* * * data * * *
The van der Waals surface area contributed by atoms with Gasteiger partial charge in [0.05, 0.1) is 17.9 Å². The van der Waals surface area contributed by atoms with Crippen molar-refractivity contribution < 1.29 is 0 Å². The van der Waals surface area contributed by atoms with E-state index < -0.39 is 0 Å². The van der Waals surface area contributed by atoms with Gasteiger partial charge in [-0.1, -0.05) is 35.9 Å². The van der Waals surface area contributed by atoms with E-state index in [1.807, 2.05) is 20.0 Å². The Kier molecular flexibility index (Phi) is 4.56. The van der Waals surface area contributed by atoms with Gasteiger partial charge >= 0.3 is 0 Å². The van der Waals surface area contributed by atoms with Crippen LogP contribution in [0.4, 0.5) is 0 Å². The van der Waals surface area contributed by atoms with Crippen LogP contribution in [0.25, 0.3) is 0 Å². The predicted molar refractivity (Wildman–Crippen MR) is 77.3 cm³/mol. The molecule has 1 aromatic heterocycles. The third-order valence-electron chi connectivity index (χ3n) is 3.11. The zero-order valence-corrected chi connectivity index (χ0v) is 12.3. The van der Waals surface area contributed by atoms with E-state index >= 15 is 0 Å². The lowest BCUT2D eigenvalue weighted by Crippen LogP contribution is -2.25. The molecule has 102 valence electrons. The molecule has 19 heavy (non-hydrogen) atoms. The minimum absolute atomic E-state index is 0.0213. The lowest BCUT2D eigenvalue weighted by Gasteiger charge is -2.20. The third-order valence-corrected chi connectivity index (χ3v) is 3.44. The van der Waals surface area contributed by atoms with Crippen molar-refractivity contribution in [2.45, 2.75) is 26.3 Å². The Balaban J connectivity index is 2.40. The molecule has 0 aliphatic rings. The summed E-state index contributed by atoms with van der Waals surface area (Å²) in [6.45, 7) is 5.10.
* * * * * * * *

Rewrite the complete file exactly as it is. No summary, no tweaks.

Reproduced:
The van der Waals surface area contributed by atoms with Gasteiger partial charge in [0.05, 0.1) is 17.9 Å². The van der Waals surface area contributed by atoms with Crippen molar-refractivity contribution < 1.29 is 0 Å². The van der Waals surface area contributed by atoms with E-state index < -0.39 is 0 Å². The van der Waals surface area contributed by atoms with Gasteiger partial charge in [-0.1, -0.05) is 35.9 Å². The van der Waals surface area contributed by atoms with E-state index in [1.807, 2.05) is 20.0 Å². The Kier molecular flexibility index (Phi) is 4.56. The van der Waals surface area contributed by atoms with Gasteiger partial charge >= 0.3 is 0 Å². The van der Waals surface area contributed by atoms with Crippen LogP contribution in [0.4, 0.5) is 0 Å². The van der Waals surface area contributed by atoms with Crippen LogP contribution in [0.25, 0.3) is 0 Å². The predicted molar refractivity (Wildman–Crippen MR) is 77.3 cm³/mol. The molecule has 1 aromatic heterocycles. The third-order valence-electron chi connectivity index (χ3n) is 3.11. The zero-order valence-corrected chi connectivity index (χ0v) is 12.3. The van der Waals surface area contributed by atoms with E-state index >= 15 is 0 Å². The lowest BCUT2D eigenvalue weighted by Crippen LogP contribution is -2.25. The molecule has 102 valence electrons. The molecule has 19 heavy (non-hydrogen) atoms. The minimum absolute atomic E-state index is 0.0213. The lowest BCUT2D eigenvalue weighted by Gasteiger charge is -2.20. The third-order valence-corrected chi connectivity index (χ3v) is 3.44. The van der Waals surface area contributed by atoms with Crippen molar-refractivity contribution in [2.45, 2.75) is 26.3 Å². The Balaban J connectivity index is 2.40. The molecule has 0 aliphatic rings. The summed E-state index contributed by atoms with van der Waals surface area (Å²) in [6.45, 7) is 5.10.